On one issue people in the golf travel business are in strong agreement: After almost a year of hunkering down at home for so many Americans, there is a strong appetite for winter travel.

But whether golfers have the same willingness to travel right now is a whole other question. Given the post-Thanksgiving spike in coronavirus cases in many states, along with renewed lockdowns in some areas, quarantining requirements among states and uncertainty over when widespread availability of vaccines will make life safer, it’s far from clear whether golf travel will match interest in playing golf.

“There’s definitely an uptick of people traveling,” said Anthony Trapani of Phoenix Scottsdale Golf. “If there’s a chart it’s definitely on the upswing … though for the most part I think people are still kind of leery. For the most part it’s just trickling along.”

Ryan Northrop, who books golf trips at, said “Honestly, I have been surprised, happily surprised, that people still want to take golf vacations.”


But even as his company is booking lots of packages, the ground continues to shift weekly, or even daily. Confronted by a jump in COVID-19 numbers, California just imposed additional lockdowns in some areas, which forced groups heading to some golf destinations there to change their plans at the last minute.

“This thing is such a big question mark,” said Northrop, who is based in Scottsdale, Ariz. Golf courses there, as in much of the country, were busy through the summer and fall but the play was largely local. The question now is whether golfers will feel comfortable flying, or driving long distances, to indulge their wish for winter play. Clearly, some golfers are perfectly willing to get on airplanes and fly in groups while others with a different comfort level are reluctant to commit until conditions improve.

“People have just been cooped up in their house for, what, nine months now? I do think the appetite is there. If this (uncertainty) can pass I would think there’ll be a big spike (in travel). We have thousands of golfers that want to come out here. They’re just waiting, and the Canadian border’s a whole other thing.”

Scott Peterson, CEO of, said there have been lots of inquires about winter golf trips but bookings are often last-minute and still trail last year’s pace.

“People want to travel. We have a fair amount of trips booked for this winter (but) I think people are tentative about travel now," he said. "We just need these trips to actualize now. That’s what it comes down to.”

In normal years, this is the busy season for Golfbreaks by PGA Tour, said CEO Daniel Grave.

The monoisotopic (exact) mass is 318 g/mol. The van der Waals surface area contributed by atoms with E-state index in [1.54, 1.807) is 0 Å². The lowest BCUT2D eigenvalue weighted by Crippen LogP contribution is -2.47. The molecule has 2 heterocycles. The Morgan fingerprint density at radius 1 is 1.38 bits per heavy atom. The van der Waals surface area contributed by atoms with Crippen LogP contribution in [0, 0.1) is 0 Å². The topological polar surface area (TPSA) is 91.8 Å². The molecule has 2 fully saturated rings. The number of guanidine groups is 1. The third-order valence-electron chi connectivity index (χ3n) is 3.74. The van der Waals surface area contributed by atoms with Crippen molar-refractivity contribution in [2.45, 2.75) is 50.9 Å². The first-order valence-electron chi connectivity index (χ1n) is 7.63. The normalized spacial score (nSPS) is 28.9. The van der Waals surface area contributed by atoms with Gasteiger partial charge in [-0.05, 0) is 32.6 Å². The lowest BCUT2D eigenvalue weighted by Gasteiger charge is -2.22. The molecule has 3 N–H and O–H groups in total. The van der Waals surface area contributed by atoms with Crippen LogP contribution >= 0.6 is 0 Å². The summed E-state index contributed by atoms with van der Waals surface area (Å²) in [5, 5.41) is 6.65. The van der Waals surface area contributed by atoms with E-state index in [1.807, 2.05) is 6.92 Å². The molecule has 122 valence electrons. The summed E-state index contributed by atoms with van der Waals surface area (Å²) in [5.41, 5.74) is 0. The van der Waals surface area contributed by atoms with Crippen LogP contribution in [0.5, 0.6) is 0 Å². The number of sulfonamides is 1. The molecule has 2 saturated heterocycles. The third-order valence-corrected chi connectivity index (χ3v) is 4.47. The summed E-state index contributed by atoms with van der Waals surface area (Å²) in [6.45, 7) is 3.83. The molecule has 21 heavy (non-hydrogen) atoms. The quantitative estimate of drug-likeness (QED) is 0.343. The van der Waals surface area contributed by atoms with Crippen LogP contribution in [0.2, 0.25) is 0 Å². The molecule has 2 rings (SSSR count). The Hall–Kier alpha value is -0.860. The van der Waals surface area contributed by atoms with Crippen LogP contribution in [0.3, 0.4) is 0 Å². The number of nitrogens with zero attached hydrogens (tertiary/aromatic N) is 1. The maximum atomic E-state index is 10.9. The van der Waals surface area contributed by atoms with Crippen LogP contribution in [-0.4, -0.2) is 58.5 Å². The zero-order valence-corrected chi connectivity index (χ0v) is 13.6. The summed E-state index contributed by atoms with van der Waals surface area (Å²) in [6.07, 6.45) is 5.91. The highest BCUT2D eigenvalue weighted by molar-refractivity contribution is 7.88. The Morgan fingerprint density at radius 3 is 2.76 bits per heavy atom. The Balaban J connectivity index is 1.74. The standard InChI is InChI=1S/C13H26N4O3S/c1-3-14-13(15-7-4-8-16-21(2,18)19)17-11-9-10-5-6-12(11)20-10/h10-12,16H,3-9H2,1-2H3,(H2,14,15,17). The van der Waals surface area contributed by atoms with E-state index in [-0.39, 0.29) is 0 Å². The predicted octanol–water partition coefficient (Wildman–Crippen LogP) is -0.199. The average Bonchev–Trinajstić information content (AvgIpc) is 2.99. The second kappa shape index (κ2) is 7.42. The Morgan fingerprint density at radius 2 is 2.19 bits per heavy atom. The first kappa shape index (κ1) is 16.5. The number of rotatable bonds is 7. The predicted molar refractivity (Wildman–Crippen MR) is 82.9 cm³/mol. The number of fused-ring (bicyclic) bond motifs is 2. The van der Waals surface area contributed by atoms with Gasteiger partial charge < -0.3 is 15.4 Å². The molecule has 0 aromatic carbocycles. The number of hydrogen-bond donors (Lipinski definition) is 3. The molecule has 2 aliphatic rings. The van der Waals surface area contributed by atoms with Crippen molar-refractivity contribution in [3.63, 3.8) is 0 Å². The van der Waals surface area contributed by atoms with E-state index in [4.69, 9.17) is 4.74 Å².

“That’s when the snowbirds start to get a little twitchy,” he said. But this year’s bookings for domestic trips are from 50-60 percent of normal and “demand for overseas has just fallen off a cliff.”

Grave cited a big disparity in the comfort level of would-be traveling golfers. Some are not at all afraid to mask up and go, while others are afraid to leave their homes.

“There’s also in certain states where if you leave the state and come back you have to quarantine,” he said, which is a major deterrent to go. “There’s a chunk of the population that’s inquiring about trips but they’re not ready to pull the trigger. I think there just needs to be better news,” he said, citing surges in positive cases, increased death rates and other negative trends.

“That type of news does not trigger people going on trips,” he said. “It’s going to take a couple of months for millions of people to get vaccinated. The vaccine will lead to the lessening of quarantine rules. (Once that happens) there will be a huge bounce back. I’m absolutely assured of that. And the longer that goes on the bigger the bounce back will be.”

Brian Weis, who runs the Milwaukee-based, has traveled for work recently and found airports with more than ample elbow room. Interest in golf is high, he said, but the strong uptick in play in summer and fall was largely because people were playing more golf on courses close to home.

Even where golf is still being played “the tee times are getting swallowed up by locals, and by members. I think the uncertainty will (continue), especially for airline travel. I think a lot of people are keeping their eyes on the holidays and spikes that are happening.”

As long as some governors are warning against celebrating with your own family, the headlines will give golfers pause in planning winter trips, he said, but “eventually there’s going to be some pent-up demand.”

One destination especially popular with residents of Wisconsin and neighboring states is the Naples area in Florida. The holidays are typically quite busy with short-term visitors, but this year bookings are coming in very slowly and often are last-minute decisions, said Jack Wert of the Naples, Marco Island, Everglades Convention and Visitors Bureau.

Wert said “little question marks,” including when vaccines will become widely available, “could certainly keep people reluctant to make long-term commitments.

“Between Christmas and New Year’s it’s usually pretty busy. And we hope it is again. That’s the big question.”

Wert said businesses in the area are being encouraged to emphasize in their marketing material that all recommended coronavirus protocols and safety measures are being enforced. And, he said, they are trying to tell people there will not be shutdowns that suddenly interrupt vacations.

“With all the national publicity with California being closed and New York being closed, people are wondering if I get there will anything be open?

“We are open and ready for business.”

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